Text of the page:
Consumers have a choice of three Clinique Dramatically Different base products, and five serums in color-coded cartridges; the various serums address skin issues such as lines and wrinkles, uneven skin tone and fatigue. In all, 18 Clinique iD combinations are possible.

The dual pump dispenses different doses of the two products (base and serum), for optimal mixing at the time of use. “It is unique to have a dual-chambered pump with different dosages,” says Bob Crescas, executive director, Clinique skincare packaging. “The lotion is 230 microliter, and the serum booster is 30mcl.”

He add that the “pump design is very tight and compact, meeting the goal of keeping the overall package in proportion to existing DDML [stock-keeping units]. The dual-pump/bottle package solves the problem of getting two formulas with one push of the actuator, boosting hydration and addressing individual skin concerns.”

The brand owner also redesigned the secondary packaging for Clinique iD products, to boost on-shelf appeal. DDML cartons have historically been green, but the Clinique iD cartons are white with a four-color process image of the hydration-base bottle or the brightly colored serum cartridge.

The Clinique iD bottles and cartridges are recyclable; the cartons, which are made from Forest Stewardship Council (FSC) paperboard, may be recycled or composted.

“The most challenging part of commercialization was managing a global supply chain,” Crescas notes. “We are a global company, so it was not a new challenge; however, we sourced components from three continents, bringing them all together to our final manufacturing plants both in New York and London. We had a whole team of people in Korea, Europe and the U.S. working to make this launch a success.”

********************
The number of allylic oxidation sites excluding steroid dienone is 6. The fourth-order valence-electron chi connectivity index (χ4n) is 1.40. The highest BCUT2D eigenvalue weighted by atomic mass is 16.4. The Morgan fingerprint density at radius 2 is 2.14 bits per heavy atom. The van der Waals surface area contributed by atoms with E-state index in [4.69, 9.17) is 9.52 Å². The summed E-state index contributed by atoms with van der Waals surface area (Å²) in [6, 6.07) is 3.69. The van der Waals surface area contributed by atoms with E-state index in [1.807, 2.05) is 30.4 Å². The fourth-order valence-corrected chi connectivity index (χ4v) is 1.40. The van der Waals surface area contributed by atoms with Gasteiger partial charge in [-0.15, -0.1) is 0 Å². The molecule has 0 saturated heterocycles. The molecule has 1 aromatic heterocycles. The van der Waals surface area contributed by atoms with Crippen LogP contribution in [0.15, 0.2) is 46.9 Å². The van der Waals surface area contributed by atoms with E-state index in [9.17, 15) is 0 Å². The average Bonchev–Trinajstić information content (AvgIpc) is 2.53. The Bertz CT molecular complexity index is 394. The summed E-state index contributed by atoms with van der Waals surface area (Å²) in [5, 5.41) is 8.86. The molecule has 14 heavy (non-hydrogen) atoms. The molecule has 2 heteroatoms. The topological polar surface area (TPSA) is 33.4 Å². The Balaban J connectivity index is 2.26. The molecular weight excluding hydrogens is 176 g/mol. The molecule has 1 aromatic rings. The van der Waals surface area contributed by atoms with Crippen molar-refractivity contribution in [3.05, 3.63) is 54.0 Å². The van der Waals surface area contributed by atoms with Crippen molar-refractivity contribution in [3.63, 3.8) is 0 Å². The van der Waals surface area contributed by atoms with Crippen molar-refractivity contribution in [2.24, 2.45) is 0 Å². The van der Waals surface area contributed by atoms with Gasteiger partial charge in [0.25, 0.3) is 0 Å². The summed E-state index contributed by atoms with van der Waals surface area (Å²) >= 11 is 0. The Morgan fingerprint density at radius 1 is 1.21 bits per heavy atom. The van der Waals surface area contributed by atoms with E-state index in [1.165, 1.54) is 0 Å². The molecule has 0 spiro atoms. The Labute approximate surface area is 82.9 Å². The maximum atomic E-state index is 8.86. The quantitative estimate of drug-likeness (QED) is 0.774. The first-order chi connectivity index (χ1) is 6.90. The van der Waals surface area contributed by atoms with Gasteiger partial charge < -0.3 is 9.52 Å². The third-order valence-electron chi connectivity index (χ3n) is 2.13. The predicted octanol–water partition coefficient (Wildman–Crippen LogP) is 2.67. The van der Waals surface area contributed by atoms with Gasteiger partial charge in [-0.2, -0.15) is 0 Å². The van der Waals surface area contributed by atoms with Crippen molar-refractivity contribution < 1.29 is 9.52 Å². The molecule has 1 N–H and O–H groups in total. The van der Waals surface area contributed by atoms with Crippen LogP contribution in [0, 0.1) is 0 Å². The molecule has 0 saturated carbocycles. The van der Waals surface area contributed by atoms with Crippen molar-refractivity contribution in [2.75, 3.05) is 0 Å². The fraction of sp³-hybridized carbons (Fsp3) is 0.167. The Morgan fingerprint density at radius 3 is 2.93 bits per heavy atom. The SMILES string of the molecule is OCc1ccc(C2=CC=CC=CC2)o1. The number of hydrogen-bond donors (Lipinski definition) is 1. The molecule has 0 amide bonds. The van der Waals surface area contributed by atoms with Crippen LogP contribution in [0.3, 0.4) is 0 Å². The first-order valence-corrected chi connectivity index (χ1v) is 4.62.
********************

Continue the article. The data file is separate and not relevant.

NEXT: O-I’s Design Excellence Award

Design Excellence: O-I : EXPRESSIONS

This year’s Design Excellence Award honors Owens-Illinois Inc. for O-I : EXPRESSIONS, a technique that uses direct-to-glass digital printing to decorate bottles. The O-I : EXPRESSIONS RELIEF version of the technology takes the concept a step further, creating tactile effects on glass packaging.

O-I : EXPRESSIONS, which is positioned as a late-stage packaging design option, offers the benefits of flexible production volumes and nimble response to market demands. The technology is also environmentally friendly, using organic inks that do not hinder the glass package’s recyclability. Packagers’ ability to maintain smaller inventories also helps reduce packaging waste.

“In my opinion, the premium version of O-I : EXPRESSIONS, called O-I : EXPRESSIONS RELIEF—named after the sculptural technique—is the most innovative feature of our personalization service offering,” says Yolanda Fernandez, marketing communication specialist, O-I Europe Sàrl.

She explains that the digital/relief technology “takes brands a step beyond what was previously thought possible in terms of customization and premiumization,” via customized three-dimensional printed effects such as embossing and colored embossing.